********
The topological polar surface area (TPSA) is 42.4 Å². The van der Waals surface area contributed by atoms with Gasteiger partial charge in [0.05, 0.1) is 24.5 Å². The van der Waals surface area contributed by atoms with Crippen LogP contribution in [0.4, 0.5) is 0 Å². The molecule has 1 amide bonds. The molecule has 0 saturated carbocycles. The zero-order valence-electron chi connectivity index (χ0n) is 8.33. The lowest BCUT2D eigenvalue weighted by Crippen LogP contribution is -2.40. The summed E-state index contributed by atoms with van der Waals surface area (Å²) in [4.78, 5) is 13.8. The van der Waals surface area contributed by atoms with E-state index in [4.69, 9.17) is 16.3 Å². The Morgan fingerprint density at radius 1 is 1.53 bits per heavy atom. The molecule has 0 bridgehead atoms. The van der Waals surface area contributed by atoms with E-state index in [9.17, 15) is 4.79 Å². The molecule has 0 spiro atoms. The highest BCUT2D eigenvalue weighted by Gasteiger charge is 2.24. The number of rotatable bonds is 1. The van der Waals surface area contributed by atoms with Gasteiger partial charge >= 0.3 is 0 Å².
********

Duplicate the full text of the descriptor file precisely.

The topological polar surface area (TPSA) is 42.4 Å². The van der Waals surface area contributed by atoms with Gasteiger partial charge in [0.05, 0.1) is 24.5 Å². The van der Waals surface area contributed by atoms with Crippen LogP contribution in [0.4, 0.5) is 0 Å². The molecule has 1 amide bonds. The molecule has 0 saturated carbocycles. The zero-order valence-electron chi connectivity index (χ0n) is 8.33. The lowest BCUT2D eigenvalue weighted by Crippen LogP contribution is -2.40. The summed E-state index contributed by atoms with van der Waals surface area (Å²) in [4.78, 5) is 13.8. The van der Waals surface area contributed by atoms with E-state index in [4.69, 9.17) is 16.3 Å². The Morgan fingerprint density at radius 1 is 1.53 bits per heavy atom. The molecule has 0 bridgehead atoms. The van der Waals surface area contributed by atoms with E-state index in [9.17, 15) is 4.79 Å². The molecule has 0 spiro atoms. The highest BCUT2D eigenvalue weighted by Gasteiger charge is 2.24. The number of rotatable bonds is 1. The van der Waals surface area contributed by atoms with Gasteiger partial charge >= 0.3 is 0 Å².